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pulled downand let him put his hand on
his heart (as they did in the good old
sterling comedies), and say whether he
remembers a single comfortable place in the
whole of that eminently national edifice
ranging all over it from the floor to the
ceiling? Let him say whether he remembers
that Theatre as a scene of public
protests and riots in consequence of the
exquisite uneasiness of every seat in it, or as
a scene of happy, crowded, cramped,
perspiring placidity, in which a British pit
perched itself upon its native knife-boards,
with its sides squeezed, its knees jammed,
and its back unsupported, a spectacle of
national discomfort and national contentment,
such as no other civilised city could
show in any part of Europe ? No! no! If
an English audience wanted to be made
comfortable, the old Adelphi Theatre could
never have kept its doors open through a
single season; and certain other national
that is to say, universally uncomfortable
theatres still in existence, would be shut up.
Are they shut up? Are they not, on the
contrary, crowded every night ? Is a murmur
ever heard from the contentedly-cramped
audience? I promised you logic, just now;
and here you have it, I think, with a

Having established my principle, and
proved it by facts which no man can deny, I
may now come down to details, and have it
out personally with Mr. Webster.

My first complaint is, that I am bewildered
by this innovating management, in two ways,
even before I take my seat inside the New
Adelphi at all. In the first place, I am not
fined a shilling at the Box Office, for the
offence of wanting to engage a seat at the
Theatre. Why not, when other theatres
continue to fine me with perfect impunity?
If I really resented such treatment, I should
bring those other theatres to their senses by
not going near them till they had removed
their shilling tax. But I do nothing of the
sort; I pay it uncomplainingly when I am
asked for it. And here is Mr. Webster losing
money in the vain attempt to teach me, as a
true-born Englishman, not to let myself be
taken in. And there are the other managers,
who know the public better, laughing at him
in their sleeves, and profiting daily by the
good old system. Speaking as a man of
business, I don't mind acknowledging that
this bewilders me to begin with.

Then again, when I go into the theatre,
and pass the money-takers, and enter the
lobbies, what do I see? Womenon my
word of honourquiet, civil, quick, neatly-
dressed, attentive women, who give me my
play bill gratuitously, and show me to my place,
and expect nothing for it. Here is a pretty
innovation! Women made useful in England,
in an occupation, which they are especially
well fitted to follow! Women removed from
those famous hearths and homes of ours,
which I always score with an approving line
in pencil, when my favourite authors present
them to me in my favourite capital letters!
What next, I should like to know? An
inoffensive Englishman, well acquainted with the
national customs, enters a theatre, after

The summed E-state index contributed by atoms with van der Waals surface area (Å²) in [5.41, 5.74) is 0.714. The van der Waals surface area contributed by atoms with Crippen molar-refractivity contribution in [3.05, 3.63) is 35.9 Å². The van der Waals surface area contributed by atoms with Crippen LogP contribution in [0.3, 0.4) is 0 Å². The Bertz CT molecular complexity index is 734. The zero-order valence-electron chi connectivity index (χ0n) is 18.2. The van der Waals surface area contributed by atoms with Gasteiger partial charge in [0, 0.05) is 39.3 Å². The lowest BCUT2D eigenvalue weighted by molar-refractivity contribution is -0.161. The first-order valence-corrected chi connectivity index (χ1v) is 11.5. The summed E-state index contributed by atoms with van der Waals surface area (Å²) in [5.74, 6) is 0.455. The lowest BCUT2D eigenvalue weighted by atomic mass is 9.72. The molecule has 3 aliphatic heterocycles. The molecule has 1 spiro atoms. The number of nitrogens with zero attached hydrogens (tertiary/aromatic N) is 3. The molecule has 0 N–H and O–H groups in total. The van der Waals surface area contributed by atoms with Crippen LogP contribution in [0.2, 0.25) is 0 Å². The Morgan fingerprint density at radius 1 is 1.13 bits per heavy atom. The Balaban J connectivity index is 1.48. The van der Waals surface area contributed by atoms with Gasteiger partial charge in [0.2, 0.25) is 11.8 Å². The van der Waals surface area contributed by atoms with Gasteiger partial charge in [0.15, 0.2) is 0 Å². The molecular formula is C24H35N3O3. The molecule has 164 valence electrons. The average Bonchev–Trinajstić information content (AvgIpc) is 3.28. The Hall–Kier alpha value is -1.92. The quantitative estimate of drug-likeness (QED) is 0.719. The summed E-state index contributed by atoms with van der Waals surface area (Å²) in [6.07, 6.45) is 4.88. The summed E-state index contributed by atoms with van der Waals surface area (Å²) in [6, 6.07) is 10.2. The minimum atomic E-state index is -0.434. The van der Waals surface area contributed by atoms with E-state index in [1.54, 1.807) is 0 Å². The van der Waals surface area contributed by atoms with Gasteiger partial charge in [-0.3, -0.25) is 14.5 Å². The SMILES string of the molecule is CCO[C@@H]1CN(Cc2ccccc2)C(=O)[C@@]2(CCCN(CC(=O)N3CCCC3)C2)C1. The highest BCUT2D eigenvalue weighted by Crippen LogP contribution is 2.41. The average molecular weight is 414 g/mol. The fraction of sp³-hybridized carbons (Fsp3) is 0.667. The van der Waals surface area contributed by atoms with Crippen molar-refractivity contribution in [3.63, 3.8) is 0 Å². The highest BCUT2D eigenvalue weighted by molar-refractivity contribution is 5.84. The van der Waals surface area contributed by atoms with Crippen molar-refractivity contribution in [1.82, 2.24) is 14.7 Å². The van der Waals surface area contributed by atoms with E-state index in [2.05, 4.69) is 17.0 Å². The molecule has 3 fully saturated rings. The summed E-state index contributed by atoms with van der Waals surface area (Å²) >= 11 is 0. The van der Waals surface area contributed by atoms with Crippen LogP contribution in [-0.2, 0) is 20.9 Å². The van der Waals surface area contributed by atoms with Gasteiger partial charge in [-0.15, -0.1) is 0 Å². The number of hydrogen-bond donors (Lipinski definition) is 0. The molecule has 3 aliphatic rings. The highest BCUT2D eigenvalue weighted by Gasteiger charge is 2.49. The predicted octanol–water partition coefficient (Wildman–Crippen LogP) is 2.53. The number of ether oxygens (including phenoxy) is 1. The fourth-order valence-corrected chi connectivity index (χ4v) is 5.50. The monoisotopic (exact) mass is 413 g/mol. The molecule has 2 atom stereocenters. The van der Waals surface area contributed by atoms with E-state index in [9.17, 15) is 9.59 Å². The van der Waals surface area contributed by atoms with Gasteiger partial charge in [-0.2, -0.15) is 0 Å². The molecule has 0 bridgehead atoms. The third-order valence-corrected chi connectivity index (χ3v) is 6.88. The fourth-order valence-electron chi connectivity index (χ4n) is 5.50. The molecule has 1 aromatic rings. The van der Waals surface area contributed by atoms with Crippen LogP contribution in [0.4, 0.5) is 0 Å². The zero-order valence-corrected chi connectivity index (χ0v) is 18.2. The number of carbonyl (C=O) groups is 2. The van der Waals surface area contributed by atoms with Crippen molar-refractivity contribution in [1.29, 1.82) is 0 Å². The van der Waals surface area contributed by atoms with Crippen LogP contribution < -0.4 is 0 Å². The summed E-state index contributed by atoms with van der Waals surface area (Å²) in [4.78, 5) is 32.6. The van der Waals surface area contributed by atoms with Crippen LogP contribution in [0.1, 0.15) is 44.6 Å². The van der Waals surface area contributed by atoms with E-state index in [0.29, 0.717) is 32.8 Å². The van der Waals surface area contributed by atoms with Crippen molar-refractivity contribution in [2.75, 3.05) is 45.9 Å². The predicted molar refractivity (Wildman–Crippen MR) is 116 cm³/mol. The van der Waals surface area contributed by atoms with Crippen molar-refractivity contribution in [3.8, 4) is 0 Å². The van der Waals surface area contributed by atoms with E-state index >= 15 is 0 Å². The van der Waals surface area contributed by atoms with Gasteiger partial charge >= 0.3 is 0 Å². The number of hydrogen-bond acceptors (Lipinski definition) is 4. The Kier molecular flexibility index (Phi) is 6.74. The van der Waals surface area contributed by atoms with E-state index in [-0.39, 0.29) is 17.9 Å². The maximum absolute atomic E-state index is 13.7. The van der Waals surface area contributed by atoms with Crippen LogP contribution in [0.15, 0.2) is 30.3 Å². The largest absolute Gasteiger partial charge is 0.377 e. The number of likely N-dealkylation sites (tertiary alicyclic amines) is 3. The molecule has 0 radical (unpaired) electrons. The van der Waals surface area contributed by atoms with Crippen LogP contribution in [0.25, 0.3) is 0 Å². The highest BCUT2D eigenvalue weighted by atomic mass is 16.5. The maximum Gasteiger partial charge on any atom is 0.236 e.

paying to go in, keeping an extra shilling between
his finger and thumb, to pay again as usual
expects to meet a scowling male extortioner
in frowsy black who takes his bribe, as a
matter of course, before he opens the door
and confronts instead a pleasant little
woman, who never so much as looks in the
direction of the visitor's waistcoat-pocket,
and waits on him as civilly as if she were
his own servant. Upon my life, you might
have knocked me into my seat with a
feather, when I first took it at the New Adelphi

Wait, thoughI retract the word seat, as
applied to Mr. Webster's Orchestra Stalls.
My ideamy national English idea of a
stall-seat at a London theatre, implies
something which is too narrow and too high
something which slopes the wrong way, and
lets me slide down till my knees fit nicely
into the edge of the bench before me
something entirely unconnected with carpets below
and footstools in frontsomething, in short,
which, in respect of its intense discomfort
and wretchedness, is the exact reverse of my
seat at home. Do I meet with this at the
New Adelphi? I can hardly write it for
laughing; but I actually sit, in this deplorably
un-English building, in a real arm-chair, a
luxurious private arm-chairI can see the
stage without craning my head till I get a
stiff neckmy neighbours have room to pass,
without squeezing me against my seat;
and, to crown all, instead of paying more for
these foreign luxuries than I pay for my
national discomforts at my favourite national
theatre, not a hundred miles off, I am actually
charged a shilling less! Most ridiculous, is
it not?

I stand up, and look about me. Why, here
is an English Theatre, from every part of
which everybody can see the stage. I remark
a dress-circle with as much room in it as
there is in the stalls; with seats which can
be raised for the convenience of passing and
repassing; with special arrangements for hats,
cloaks, and opera-glasses; with an open
balcony in front, to show the bright colours of
the ladies' dressesand, as I live, with a row
of private boxes rising behind it. Private
boxes in England, with a front view of the
stageprivate boxes from which four people
can see without two of them standing up
private boxes, price one poundprivate boxes,
price ten shillings, even, if there are only two
of us who want to go into them! I think of
my one-eleven-six, or my two pound two, and
my angular peep behind the scenes, and my
bird's-eye view of the actors' heads, at my
favourite national establishment; and look
down at my play-bill to collect my thoughts